Some of these examples are of a more serious nature than others, but they demonstrate the types of things that require a response. It may be that the support person is not aware of their behaviour and responds well to constructive feedback and that may be enough. Or, if the conduct is really serious, the working relationship should be terminated and the person reported to the relevant authorities.
Maintaining your team
There are numerous ways through which you can build cohesion within a team. Developing a common understanding of each person’s role is paramount. Each time a new person is introduced into an existing team, it’s a good opportunity to review and revisit what each person’s individual role is and what the overall purpose of the team is, as a whole.
There should also be a shared understanding of the person’s goals that are being worked towards. The goals may be specific, such as supporting the learning of a new skill, or broader, like supporting someone to live independently in their home.
Team members of a cohesive team will know each other and know their part. This isn’t always easy, as some paid supports work in isolation from each other. Not everyone requires more than one person to be with them at any given time, so it is possible that team members never actually work together. If this is the case, it is important to consider other ways to bring them together so that they do get to know each other. This will assist with general communication between team members as well.
Strangers are less likely to be comfortable communicating with each other about things that may need to be shared. So, think about ways of bringing the team together regularly like face to face team meetings, or Zoom catch ups or something similar.
Sharing good experiences as well as the struggles can engender a sense of cohesion. People are working together to overcome struggles that may arise and the sharing of ideas and strategies and what has worked, as well as what hasn’t, is great.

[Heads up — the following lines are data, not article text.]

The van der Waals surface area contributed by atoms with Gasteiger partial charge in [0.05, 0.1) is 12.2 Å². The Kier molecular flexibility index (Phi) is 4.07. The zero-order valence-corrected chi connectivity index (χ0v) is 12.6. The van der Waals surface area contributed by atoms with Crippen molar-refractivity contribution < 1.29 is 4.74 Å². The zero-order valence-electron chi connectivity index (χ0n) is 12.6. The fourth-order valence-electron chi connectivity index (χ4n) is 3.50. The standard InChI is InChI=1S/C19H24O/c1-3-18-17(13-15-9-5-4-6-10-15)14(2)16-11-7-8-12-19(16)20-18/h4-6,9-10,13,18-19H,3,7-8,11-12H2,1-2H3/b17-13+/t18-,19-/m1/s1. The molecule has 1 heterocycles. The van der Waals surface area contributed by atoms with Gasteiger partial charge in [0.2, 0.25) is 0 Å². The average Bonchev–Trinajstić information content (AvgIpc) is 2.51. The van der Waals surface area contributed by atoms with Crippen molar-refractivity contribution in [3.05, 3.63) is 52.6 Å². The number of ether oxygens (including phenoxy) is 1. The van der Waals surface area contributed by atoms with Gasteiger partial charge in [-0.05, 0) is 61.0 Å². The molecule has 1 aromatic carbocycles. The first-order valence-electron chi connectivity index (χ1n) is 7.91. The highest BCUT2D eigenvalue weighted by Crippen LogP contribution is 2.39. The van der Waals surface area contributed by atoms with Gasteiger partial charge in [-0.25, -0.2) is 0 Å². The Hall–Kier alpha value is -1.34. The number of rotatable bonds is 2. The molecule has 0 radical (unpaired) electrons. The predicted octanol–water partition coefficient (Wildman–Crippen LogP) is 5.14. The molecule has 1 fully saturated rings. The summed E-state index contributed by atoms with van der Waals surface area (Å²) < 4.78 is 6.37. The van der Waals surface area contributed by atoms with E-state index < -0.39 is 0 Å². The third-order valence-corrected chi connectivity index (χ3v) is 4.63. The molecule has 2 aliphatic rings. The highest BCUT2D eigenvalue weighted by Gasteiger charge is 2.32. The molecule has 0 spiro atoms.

Ensure that team conversations aren’t just about challenges, but also wins. Conversations about difficulties can be framed in a way that encourages creative problem solving and focuses on the issue that requires a solution and not that the person is the problem to be fixed.
Communication between team members, between you and the team or the lead worker, between the paid support and the person being supported, can take many forms. For example:
- A discreet communication book in the person’s home for all to make notes in and share important information with each other
- If team members give permission, they may be happy to share their mobile phone number and email addresses with each other
- There are numerous mobile apps that can be used to facilitate communication between people.
It really just comes down to what works best for your particular team and the person being supported.
Use Mable’s Team Chat feature
Using Mable’s online messaging feature (or sometimes referred to as ‘Team Chat’) is a great way for you to connect with your team of support workers. Only clients can create a Team Chat with support workers with whom they have an active agreement. Team chat is a really useful way to communicate with each other in real time, building transparency. Find out more about this feature.
Support the team
Each team will be unique and require different types and levels of support depending on how long they have been working as a team, the makeup of the team, who supervises the team, the size of the team, etc. But people work best when they feel supported and encouraged to do a good job.
Make sure each team member knows they are not alone in their work and that they can call on someone if they have any questions or difficulties. This is also an important safeguard. It is important that each team member knows that someone is aware of what they are doing and when, and that the best interests of the person being supported are always paramount and upheld.
Keep an eye out for any training opportunities to offer the members of the support team, especially training that is relevant to their work. Encourage them to seek professional development and allow time for them to attend relevant training.